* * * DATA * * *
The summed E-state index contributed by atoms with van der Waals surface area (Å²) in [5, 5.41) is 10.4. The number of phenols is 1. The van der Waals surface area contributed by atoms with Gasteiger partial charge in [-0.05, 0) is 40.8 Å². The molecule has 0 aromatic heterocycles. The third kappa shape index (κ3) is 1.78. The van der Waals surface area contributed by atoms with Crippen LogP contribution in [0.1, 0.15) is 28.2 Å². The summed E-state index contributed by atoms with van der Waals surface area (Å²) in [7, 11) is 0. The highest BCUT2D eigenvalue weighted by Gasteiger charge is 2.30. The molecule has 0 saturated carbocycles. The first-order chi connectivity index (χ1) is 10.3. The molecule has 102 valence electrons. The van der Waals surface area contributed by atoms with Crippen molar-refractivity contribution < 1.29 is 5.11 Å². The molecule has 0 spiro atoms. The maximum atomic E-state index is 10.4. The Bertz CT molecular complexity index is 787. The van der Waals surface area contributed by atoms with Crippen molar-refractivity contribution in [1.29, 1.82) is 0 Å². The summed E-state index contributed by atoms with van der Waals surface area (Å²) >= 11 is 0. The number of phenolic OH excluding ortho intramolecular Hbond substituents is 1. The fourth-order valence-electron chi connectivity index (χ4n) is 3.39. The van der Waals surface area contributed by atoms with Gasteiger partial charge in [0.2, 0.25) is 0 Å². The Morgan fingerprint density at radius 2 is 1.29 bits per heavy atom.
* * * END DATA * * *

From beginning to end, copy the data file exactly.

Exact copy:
The summed E-state index contributed by atoms with van der Waals surface area (Å²) in [5, 5.41) is 10.4. The number of phenols is 1. The van der Waals surface area contributed by atoms with Gasteiger partial charge in [-0.05, 0) is 40.8 Å². The molecule has 0 aromatic heterocycles. The third kappa shape index (κ3) is 1.78. The van der Waals surface area contributed by atoms with Crippen LogP contribution in [0.1, 0.15) is 28.2 Å². The summed E-state index contributed by atoms with van der Waals surface area (Å²) in [7, 11) is 0. The highest BCUT2D eigenvalue weighted by Gasteiger charge is 2.30. The molecule has 0 saturated carbocycles. The first-order chi connectivity index (χ1) is 10.3. The molecule has 102 valence electrons. The van der Waals surface area contributed by atoms with Crippen molar-refractivity contribution < 1.29 is 5.11 Å². The molecule has 0 spiro atoms. The maximum atomic E-state index is 10.4. The Bertz CT molecular complexity index is 787. The van der Waals surface area contributed by atoms with Crippen molar-refractivity contribution in [1.29, 1.82) is 0 Å². The summed E-state index contributed by atoms with van der Waals surface area (Å²) >= 11 is 0. The number of phenolic OH excluding ortho intramolecular Hbond substituents is 1. The fourth-order valence-electron chi connectivity index (χ4n) is 3.39. The van der Waals surface area contributed by atoms with Gasteiger partial charge in [0.2, 0.25) is 0 Å². The Morgan fingerprint density at radius 2 is 1.29 bits per heavy atom.